The Department of Osteoporosis and Bone Diseases recruited all of the subjects involved in the study over a 6-year period. All of the subjects were of Chinese Han ethnicity and had non-consanguineous parents. Diagnosis of XLH was based on clinical manifestations, radiology results, skeletal deformities, growth impairment, and laboratory results that indicated the occurrence of hypophosphatemia and renal phosphate wasting. Altogether, 45 individuals including 16 patients from 9 unrelated Chinese families were investigated in our study. Three patients were from family 4. Family 7, 8 and 9 had only 1 patient each. The other families (Family 1, 2, 3, 5 and 6) had 2 patients each. The pedigrees of X-linked hypophosphatemic rickets are shown in Figure 1. The fasting blood was collected from each of the subjects during a clinic visit and was analyzed in the central laboratory of Shanghai JiaoTong University Affiliated Sixth People’s Hospital. Serum samples were used to measure calcium (Ca), phosphate (P), parathyroid hormone (PTH) concentrations, alkaline phosphatase (ALP) activity, and the Serum 25-hydroxyvitamin D [25(OH)D] level. Serum concentrations of Ca, P and ALP were measured by using Hitachi 7600 automatic biochemical analyzer. Serum 25(OH)D and PTH were measured by ECLIA Elecsys autoanalyzer (E170; Roche Diagnostic GmbH, Mannheim, Germany). The intra-assay coefficients of variation (CVs) for 25(OH)D were 5.7% at a level of 25.2 ng/mL, 5.7% at a level of 39.9 ng/mL and 5.4% at a level of 65.6 ng/mL, respectively. The inter-assay CVs for 25(OH)D were 9.9% at a level of 25.2 ng/mL, 7.3% at a level of 39.9 ng/mL and 6.9% at a level of 65.6 ng/mL, respectively. The intra-assay and inter-assay CVs were 1.4% and 2.9%, respectively, for PTH. All of the laboratory data were collected prior to treating the patients with surgery or medicine.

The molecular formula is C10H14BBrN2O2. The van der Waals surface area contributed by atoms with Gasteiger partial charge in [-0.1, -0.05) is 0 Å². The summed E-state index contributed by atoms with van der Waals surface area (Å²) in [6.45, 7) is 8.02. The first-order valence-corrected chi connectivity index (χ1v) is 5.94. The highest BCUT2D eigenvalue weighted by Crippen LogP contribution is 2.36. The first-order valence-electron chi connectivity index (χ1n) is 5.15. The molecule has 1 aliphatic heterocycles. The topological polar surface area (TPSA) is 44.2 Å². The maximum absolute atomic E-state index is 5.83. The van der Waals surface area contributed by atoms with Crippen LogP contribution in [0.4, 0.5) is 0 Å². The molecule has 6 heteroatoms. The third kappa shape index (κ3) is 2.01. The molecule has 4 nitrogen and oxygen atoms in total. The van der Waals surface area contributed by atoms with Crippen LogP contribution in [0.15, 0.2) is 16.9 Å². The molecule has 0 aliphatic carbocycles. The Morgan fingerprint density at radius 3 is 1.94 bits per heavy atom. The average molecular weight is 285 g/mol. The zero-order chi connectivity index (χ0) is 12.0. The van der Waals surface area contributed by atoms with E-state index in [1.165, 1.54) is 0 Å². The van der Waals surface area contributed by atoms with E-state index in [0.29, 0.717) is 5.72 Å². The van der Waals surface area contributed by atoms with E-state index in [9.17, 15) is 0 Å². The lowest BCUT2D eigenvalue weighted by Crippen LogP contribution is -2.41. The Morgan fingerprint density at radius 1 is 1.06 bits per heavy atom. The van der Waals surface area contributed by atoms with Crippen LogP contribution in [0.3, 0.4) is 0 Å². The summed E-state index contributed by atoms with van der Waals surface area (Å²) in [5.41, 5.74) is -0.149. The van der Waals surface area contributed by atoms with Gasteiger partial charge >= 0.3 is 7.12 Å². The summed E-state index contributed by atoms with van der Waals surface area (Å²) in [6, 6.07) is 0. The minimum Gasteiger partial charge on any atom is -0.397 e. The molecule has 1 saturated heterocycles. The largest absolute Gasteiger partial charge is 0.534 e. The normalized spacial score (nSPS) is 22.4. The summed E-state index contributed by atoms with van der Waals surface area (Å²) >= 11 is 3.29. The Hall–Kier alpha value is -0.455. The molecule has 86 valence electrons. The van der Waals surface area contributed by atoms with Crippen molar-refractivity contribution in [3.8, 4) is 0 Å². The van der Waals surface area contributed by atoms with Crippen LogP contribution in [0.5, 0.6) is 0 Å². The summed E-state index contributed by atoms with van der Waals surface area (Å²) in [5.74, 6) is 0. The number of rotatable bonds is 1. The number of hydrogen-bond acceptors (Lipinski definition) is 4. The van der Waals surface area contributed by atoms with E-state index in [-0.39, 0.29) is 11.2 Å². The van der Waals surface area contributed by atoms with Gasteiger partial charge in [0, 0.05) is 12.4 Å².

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Figure 1. Pedigree of the familial patients with XLH.

Black symbols represent the affected individuals, and open symbols represent the unaffected individuals. Circles and squares represent the females and males, respectively. The arrows identify the probands in the families.

https://doi.org/10.1371/journal.pone.0097830.g001

Ethics Statement

The Ethics Committee of the Shanghai JiaoTong University Affiliated Sixth People’s Hospital approved this study and the project was conducted following the terms of “Declaration of Helsinki”. Signatures confirming informed consent were obtained from the participating subjects before starting the project. In addition, we obtained written informed consent from the parents on the behalf of the minor/children participants involved in our study.

Mutation Analysis